If you love your characters, or at least like them, then you’re rooting for them to succeed. You want them to achieve their goals and to live long, happy, pain-free lives.

Unfortunately, that’s not very interesting to read. And victories without losses, aren’t that compelling.

We want to see the character overcome obstacles, pull up by their bootstraps, be clever, and survive emotional and physical setbacks; we want them to earn their victories.

Rule #7: Write to please just one person. If you open a window and make love to the world, so to speak, your story will get pneumonia.

You decide who that person is; however, I hope that person is yourself.

Whether you decide to go indie or traditional, publishing is hard and you cannot control your readership. What you can control is your story. It would suck to spend five years writing a story that you think will sell and then have it tank. It would be even worse to write a book you aren’t that into, have it succeeded, and then feel compelled to continue in that series, genre, or style.

The best way to be happy as a writer is to write what you want to write, anything else will feel like a waste of time, money, or passion.

Rule #8: Give your readers as much information as possible as soon as possible. To hell with suspense. Readers should have such complete understanding of what is going on, where and why, that they could finish the story themselves, should cockroaches eat the last few pages.

This rule is perhaps a little controversial, though I have to say, I needed this advice while writing Every Time He Dies. There is a careful balance between withholding information as a form of suspense and withholding so much that your reader either becomes confused or bored, but what Vonnegut is getting at is that you can create narrative drive by dripping out information.

You need more than a good secret to keep a reader reading.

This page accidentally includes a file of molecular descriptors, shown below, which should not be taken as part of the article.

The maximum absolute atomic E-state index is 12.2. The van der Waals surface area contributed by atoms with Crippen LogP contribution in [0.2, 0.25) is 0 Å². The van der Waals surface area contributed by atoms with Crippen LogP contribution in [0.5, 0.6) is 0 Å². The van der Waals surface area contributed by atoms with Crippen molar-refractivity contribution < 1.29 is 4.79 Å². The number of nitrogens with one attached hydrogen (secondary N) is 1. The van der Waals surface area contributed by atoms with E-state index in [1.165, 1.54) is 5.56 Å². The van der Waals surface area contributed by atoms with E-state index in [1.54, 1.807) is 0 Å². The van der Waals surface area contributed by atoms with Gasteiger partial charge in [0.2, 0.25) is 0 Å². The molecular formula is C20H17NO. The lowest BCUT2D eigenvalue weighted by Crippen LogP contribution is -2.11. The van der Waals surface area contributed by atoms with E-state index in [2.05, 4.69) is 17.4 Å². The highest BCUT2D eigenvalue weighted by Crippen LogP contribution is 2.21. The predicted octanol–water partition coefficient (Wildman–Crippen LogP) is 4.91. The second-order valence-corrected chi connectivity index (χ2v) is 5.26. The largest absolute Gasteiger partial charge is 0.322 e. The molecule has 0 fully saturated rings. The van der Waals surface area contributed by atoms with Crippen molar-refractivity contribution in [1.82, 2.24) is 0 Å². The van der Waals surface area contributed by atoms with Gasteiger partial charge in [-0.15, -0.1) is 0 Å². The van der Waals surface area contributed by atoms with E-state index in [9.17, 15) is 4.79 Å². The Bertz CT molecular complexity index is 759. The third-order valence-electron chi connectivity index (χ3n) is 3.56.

It is far more interesting to be given the information, to see what the core conflict is, and then to follow the character as they go about resolving it.


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How To Make Your Fiction More Interesting

It was 1 p.m. in the afternoon and I was watching the cursor on my word doc. blink, blink, blink.

I’d spent the last three hours writing … actually, that’s being a bit generous …

In truth, I probably wrote for 1.5 hours. The rest of the time was made up with quickly checking/replying to emails, hanging out laundry, patting the dog, making lunch, refilling my water bottle, and staring out the window. 

Yup, you guessed it. I am working on a first draft.

It’s been three weeks since Every Time He Dies was officially released and as you well know it took me seven years to write that novel. 

The last few years of working on Every Time He Dies was so joyful because I was confident with the story and the characters.

Here’s the thing, because that project started so long ago, I’d totally forgotten what it’s like to begin a new project!

The new novel (which I started in January this year) is about three female protagonists who have animal companions. The book has elements of sci-fi, cli-fi, horror, magical realism and literary fiction.

When compared to ETHD, It could not be more different … at least in premise.

Don’t worry, it’s still written by me so it reeks of mysticism, time manipulation, and otherworldliness.

But … can I just say how weird it is to be working on a project I am so unfamiliar with?

Right now, I am ten months into the drafting process and I’m still drifting. 

I wrote a 60,000 word draft at the start of this year, but it’s really just a brain dump of ideas. Now I am HEAVILY revising that document to the point where it feels like a totally new story. In fact, to say that I am revising my brain dump draft feels a bit disingenuous considering how much I am changing the story. 

I hope you’re getting a sense here of how messy writing is because it is messy. 

At the start of this project, I produced an outline, completed profiles of all my characters and typed one that initial brain dump version of the story. All of this succeeded in getting the ball rolling, but these processes only lead me so far.

Writing is a physical act. You can’t always think your way through it. Sometimes, you don’t know if something is going to work until you sit down to write it. 

As a result, there comes a point where you have to put one foot in front of another (or one letter after another) and that is how you make your way through the dark. Slowly. Very slowly.

If you follow me on Instagram, you’re probably thinking, “Don’t you write 2000 words a day?”

Yeah, for the most part, I do. 

Q: How the heck do you do that?

A: I follow Natalie Goldberg’s rules for writing and rule number one is: keep your hand moving. 

A: Okay … but what does that actually mean?

Q: Basically, during the drafting phase, I try not to think too much about what I am writing, instead, I let the story lead the way. 

And yet, there is some cognitive action going on behind the scenes.

Lately, my writing mantra has been make it weirder. 

It’s amazing how effective those three words have been.

I can be working on a scene and thinking, “God, this is boring! I’m just moving the characters around! I’m just describing their day!”